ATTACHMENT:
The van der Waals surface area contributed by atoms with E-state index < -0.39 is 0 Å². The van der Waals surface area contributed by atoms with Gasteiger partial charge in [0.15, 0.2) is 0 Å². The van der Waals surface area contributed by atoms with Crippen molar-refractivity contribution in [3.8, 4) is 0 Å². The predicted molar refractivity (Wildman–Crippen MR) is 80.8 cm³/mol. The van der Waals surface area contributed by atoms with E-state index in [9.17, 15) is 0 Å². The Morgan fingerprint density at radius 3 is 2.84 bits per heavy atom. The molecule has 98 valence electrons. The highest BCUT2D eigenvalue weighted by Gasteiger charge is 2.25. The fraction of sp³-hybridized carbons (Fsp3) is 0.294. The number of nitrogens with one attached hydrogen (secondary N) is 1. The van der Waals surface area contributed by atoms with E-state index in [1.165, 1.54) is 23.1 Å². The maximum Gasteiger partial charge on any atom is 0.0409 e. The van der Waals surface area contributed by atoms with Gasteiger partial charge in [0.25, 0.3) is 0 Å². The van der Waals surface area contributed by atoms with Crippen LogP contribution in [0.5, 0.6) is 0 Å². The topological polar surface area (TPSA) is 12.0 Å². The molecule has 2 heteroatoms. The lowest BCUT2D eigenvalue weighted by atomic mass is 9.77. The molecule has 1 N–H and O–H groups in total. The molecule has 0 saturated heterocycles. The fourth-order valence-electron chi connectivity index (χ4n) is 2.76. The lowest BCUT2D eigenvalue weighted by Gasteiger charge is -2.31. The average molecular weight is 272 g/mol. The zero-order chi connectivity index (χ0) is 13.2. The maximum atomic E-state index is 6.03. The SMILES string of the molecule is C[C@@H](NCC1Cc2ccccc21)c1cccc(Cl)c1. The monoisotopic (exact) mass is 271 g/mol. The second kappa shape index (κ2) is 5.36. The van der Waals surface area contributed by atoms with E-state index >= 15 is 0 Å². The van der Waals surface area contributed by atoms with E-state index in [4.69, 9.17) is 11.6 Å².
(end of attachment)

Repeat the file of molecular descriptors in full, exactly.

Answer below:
The van der Waals surface area contributed by atoms with E-state index < -0.39 is 0 Å². The van der Waals surface area contributed by atoms with Gasteiger partial charge in [0.15, 0.2) is 0 Å². The van der Waals surface area contributed by atoms with Crippen molar-refractivity contribution in [3.8, 4) is 0 Å². The predicted molar refractivity (Wildman–Crippen MR) is 80.8 cm³/mol. The van der Waals surface area contributed by atoms with E-state index in [9.17, 15) is 0 Å². The Morgan fingerprint density at radius 3 is 2.84 bits per heavy atom. The molecule has 98 valence electrons. The highest BCUT2D eigenvalue weighted by Gasteiger charge is 2.25. The fraction of sp³-hybridized carbons (Fsp3) is 0.294. The number of nitrogens with one attached hydrogen (secondary N) is 1. The van der Waals surface area contributed by atoms with E-state index in [1.165, 1.54) is 23.1 Å². The maximum Gasteiger partial charge on any atom is 0.0409 e. The van der Waals surface area contributed by atoms with Gasteiger partial charge in [0.25, 0.3) is 0 Å². The van der Waals surface area contributed by atoms with Crippen LogP contribution in [0.5, 0.6) is 0 Å². The topological polar surface area (TPSA) is 12.0 Å². The molecule has 2 heteroatoms. The lowest BCUT2D eigenvalue weighted by atomic mass is 9.77. The molecule has 1 N–H and O–H groups in total. The molecule has 0 saturated heterocycles. The fourth-order valence-electron chi connectivity index (χ4n) is 2.76. The lowest BCUT2D eigenvalue weighted by Gasteiger charge is -2.31. The average molecular weight is 272 g/mol. The zero-order chi connectivity index (χ0) is 13.2. The maximum atomic E-state index is 6.03. The SMILES string of the molecule is C[C@@H](NCC1Cc2ccccc21)c1cccc(Cl)c1. The monoisotopic (exact) mass is 271 g/mol. The second kappa shape index (κ2) is 5.36. The van der Waals surface area contributed by atoms with E-state index >= 15 is 0 Å². The van der Waals surface area contributed by atoms with E-state index in [4.69, 9.17) is 11.6 Å².